This week’s episode in Queen’s ‘The Greatest’ archival video series offers a third instalment of ‘Queen At The Movies’ – and this time it’s the blockbuster Bohemian Rhapsody.
In 2018, the Bohemian Rhapsody movie was released to much anticipation, and quite literally took the worldwide box office by storm, setting a new record for the highest-grossing biographical film of all time. You can watch ‘Queen At The Movies – Bohemian Rhapsody’ in full below.
The film became a runaway box office success, but journey to this point hadn’t been easy, with the idea of Queen at the movies taking almost a decade to be realized…
Brian May: “We were a little reluctant in the beginning because, you know, it’s difficult to make a film that would do Freddie justice. And what happened over the years, because it was suggested to us a lot, what happened was that we realized if we didn’t get involved, then somebody else would do it and then you wouldn’t be able to protect Freddie’s kind of legacy.”
Roger Taylor: “I think a lot of people, they think about Freddie, and the media tend to think, ‘Oh, flamboyant’, whatever, you know? And they remember him for other things, and they tend to forget that he was a brilliant musician. I think the film does pay good attention to the fact that Freddie was a real, real great musician.”
Brian May: “We all felt we wanted to portray Freddie’s humanity, to portray him as a human being, like Roger says, as a musician. And it had to be truthful, and it had to be not too indulgent, and it had to be watchable, and, I think Freddie would say, number one, it had to be entertaining. And I think you have to laugh, you have to cry, and I believe people will do in this movie.”
Brian May: “Casting Rami (Malek) in the role of Freddie absolutely blew us away, the first time we met him. We kind of saw Freddie in him and we could sense his passion, and everything was put together around that, I guess.”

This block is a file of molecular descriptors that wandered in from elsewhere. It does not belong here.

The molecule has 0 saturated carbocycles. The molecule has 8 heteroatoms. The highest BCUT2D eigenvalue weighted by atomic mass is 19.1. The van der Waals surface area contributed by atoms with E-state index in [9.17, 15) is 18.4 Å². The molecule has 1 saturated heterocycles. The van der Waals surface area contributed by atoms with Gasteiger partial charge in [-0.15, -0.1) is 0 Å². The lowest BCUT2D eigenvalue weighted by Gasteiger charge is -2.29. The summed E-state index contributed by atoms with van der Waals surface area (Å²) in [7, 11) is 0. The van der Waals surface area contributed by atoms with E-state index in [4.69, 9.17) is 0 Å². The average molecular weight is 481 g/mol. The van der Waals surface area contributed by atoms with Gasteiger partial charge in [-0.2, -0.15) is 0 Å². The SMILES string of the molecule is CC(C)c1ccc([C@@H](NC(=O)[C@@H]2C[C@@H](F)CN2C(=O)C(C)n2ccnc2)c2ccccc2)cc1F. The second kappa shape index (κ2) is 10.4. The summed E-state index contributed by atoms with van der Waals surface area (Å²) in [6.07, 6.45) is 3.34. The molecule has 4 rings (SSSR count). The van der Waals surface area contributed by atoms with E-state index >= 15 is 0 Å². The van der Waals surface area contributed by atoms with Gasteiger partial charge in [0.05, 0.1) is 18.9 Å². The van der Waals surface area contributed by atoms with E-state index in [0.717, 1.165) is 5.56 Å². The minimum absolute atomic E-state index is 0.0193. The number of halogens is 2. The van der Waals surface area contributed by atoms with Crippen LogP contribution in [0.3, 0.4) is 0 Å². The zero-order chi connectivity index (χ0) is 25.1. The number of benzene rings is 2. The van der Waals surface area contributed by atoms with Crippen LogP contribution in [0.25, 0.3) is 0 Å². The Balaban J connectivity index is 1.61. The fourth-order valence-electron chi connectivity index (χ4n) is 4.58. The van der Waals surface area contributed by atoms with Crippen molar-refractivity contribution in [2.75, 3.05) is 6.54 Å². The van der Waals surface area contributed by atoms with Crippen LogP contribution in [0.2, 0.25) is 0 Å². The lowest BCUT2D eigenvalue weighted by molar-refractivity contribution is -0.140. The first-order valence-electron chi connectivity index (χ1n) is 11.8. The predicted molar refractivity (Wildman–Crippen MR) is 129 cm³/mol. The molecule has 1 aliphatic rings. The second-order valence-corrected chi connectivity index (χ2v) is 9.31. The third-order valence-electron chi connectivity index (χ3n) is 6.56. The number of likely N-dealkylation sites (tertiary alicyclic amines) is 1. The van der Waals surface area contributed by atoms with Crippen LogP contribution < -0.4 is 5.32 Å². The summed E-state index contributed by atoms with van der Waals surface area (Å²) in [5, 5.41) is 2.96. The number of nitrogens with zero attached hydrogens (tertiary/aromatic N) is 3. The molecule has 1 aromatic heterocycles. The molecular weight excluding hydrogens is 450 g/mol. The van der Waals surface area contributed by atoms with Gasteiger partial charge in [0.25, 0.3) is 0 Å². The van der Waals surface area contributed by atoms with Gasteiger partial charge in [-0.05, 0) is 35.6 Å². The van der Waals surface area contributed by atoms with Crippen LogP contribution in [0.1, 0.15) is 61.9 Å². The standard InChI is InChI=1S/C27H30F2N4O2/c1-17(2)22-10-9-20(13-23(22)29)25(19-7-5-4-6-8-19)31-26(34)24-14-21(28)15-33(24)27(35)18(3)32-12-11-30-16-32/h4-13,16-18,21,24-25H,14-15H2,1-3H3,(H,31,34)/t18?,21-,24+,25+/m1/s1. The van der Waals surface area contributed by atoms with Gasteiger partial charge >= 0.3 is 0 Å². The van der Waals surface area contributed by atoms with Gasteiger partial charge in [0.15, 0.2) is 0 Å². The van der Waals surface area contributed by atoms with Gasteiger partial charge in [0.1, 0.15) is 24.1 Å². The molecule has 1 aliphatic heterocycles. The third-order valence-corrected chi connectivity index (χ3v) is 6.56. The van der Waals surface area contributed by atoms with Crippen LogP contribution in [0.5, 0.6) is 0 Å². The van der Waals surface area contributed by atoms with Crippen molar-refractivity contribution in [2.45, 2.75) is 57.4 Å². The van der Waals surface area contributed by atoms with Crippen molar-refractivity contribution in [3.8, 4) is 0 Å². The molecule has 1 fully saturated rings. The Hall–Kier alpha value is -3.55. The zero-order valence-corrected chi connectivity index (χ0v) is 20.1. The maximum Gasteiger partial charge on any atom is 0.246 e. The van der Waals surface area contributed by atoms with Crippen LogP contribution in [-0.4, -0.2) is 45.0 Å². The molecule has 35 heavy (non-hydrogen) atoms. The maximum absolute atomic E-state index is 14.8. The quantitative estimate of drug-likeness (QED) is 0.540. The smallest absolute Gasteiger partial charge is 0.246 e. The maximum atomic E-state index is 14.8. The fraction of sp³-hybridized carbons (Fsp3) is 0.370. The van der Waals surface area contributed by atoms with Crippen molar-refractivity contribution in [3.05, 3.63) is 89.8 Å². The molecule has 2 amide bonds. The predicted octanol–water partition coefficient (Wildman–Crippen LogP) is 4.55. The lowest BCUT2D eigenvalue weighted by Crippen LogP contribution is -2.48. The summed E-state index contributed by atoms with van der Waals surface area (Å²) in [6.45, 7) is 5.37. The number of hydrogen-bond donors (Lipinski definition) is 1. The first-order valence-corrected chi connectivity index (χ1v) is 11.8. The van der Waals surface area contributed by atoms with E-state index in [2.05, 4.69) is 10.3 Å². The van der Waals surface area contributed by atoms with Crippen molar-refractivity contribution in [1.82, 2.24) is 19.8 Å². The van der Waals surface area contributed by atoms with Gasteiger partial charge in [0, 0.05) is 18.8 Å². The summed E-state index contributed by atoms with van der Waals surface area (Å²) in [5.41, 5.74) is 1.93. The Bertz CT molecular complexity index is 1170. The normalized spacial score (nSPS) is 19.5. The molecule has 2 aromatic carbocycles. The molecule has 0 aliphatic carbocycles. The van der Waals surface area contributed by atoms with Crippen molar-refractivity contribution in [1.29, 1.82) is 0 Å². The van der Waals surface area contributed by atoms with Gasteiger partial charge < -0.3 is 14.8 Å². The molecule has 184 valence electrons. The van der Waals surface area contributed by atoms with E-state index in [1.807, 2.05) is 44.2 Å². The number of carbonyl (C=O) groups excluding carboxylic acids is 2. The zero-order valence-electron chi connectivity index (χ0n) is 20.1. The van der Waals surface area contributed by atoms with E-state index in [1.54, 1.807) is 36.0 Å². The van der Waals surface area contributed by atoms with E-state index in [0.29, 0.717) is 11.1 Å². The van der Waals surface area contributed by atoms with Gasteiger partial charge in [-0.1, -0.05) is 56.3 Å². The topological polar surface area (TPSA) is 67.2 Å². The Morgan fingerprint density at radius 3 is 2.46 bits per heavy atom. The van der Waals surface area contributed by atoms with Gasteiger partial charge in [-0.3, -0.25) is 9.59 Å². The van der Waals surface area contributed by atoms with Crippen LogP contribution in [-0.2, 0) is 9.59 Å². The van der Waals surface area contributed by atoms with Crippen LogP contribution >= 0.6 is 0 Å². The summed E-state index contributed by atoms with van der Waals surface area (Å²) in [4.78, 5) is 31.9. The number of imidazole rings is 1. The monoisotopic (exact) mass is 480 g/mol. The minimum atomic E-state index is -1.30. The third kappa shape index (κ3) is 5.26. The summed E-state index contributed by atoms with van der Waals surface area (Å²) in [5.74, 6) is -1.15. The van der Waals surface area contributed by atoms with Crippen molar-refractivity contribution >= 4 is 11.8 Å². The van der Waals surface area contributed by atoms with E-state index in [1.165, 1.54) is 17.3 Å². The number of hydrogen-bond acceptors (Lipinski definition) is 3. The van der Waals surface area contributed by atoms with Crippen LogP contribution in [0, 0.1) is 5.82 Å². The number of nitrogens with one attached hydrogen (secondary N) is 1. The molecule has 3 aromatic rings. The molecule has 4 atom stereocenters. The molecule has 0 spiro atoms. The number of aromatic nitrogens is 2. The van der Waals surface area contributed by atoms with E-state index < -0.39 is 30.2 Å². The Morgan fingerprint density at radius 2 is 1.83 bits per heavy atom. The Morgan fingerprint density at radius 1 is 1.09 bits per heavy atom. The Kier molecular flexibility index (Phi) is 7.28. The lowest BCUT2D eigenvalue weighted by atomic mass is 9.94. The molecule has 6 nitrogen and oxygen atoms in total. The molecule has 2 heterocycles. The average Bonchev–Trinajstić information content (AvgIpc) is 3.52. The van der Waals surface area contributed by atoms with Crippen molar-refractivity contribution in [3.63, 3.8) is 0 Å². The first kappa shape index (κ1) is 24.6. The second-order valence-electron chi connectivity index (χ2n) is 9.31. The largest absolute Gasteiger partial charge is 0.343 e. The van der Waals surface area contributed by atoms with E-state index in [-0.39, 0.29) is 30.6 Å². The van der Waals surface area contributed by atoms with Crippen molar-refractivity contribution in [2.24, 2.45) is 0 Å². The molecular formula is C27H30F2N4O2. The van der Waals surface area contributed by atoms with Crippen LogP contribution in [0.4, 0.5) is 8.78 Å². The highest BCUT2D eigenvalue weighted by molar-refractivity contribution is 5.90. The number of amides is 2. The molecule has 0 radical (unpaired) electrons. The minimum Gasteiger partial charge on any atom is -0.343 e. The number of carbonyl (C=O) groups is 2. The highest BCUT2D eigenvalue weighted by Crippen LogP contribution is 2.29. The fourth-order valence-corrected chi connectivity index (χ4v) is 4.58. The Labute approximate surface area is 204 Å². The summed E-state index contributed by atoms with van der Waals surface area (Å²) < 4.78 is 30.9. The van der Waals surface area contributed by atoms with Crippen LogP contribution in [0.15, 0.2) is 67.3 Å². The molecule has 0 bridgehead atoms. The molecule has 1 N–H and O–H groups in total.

Rami Malek: “At first I thought it would be so daunting to be that extremely liberated, audacious performer that he was on stage who transcended everything about music. And so I thought, ‘OK, there’s a human being there that I could connect with’. Now, I just wanted to discover how that human being with all those eccentricities and confusing thoughts could be so daring and bold on stage.”
Brian May: “We didn’t get to see him in full ‘shtick’ until that first moment when the cameras rolled on Live Aid. We both went down to see it, and it was, I don’t know what the word is, it just sent shivers up your spine because the recreation was so perfect of the venue and everything about it, including the backstage.
“And then these guys come on and they are us. And they plunged in the deep end. That was like the pinnacle performance they had to pull off right at the beginning of the shooting, which is tough, but they had it down.”
Roger Taylor: “They got very close to us, I mean, visually and as actors, and so which made it particularly uncanny to watch for us. After a couple of viewings you just start to completely believe ‘ah, that was us…oh no, it’s not. It’s other people.’ But, phenomenal.”
As well as setting new box office records for a biopic film, Bohemian Rhapsody won four Oscars, including Best Actor for Rami Malek, who also received the Golden Globe, Screen Actors Guild and BAFTA awards for his portrayal of Freddie.
More importantly, though, it introduced a whole new wave of fans to Queen, who were discovering the music for the first time. The film’s official soundtrack reached top ten positions in twenty-five countries during 2018/2019, becoming one of Queen’s top selling albums in almost 40 years and their second highest album chart placing ever in the US.
Rami Malek: “I want everybody, to be exposed to Queen. The music is so powerful. The lyrics are so powerful. They’re universal. And I think, you know, I don’t know if Queen ever wanted to be socially or politically conscious in their music, but, can’t help it. I mean, this is a band that was revolutionary and continues to be. It’s about being your most authentic self, and Queen is the epitome of inclusivity, and I think that’s what the world really needs right now.”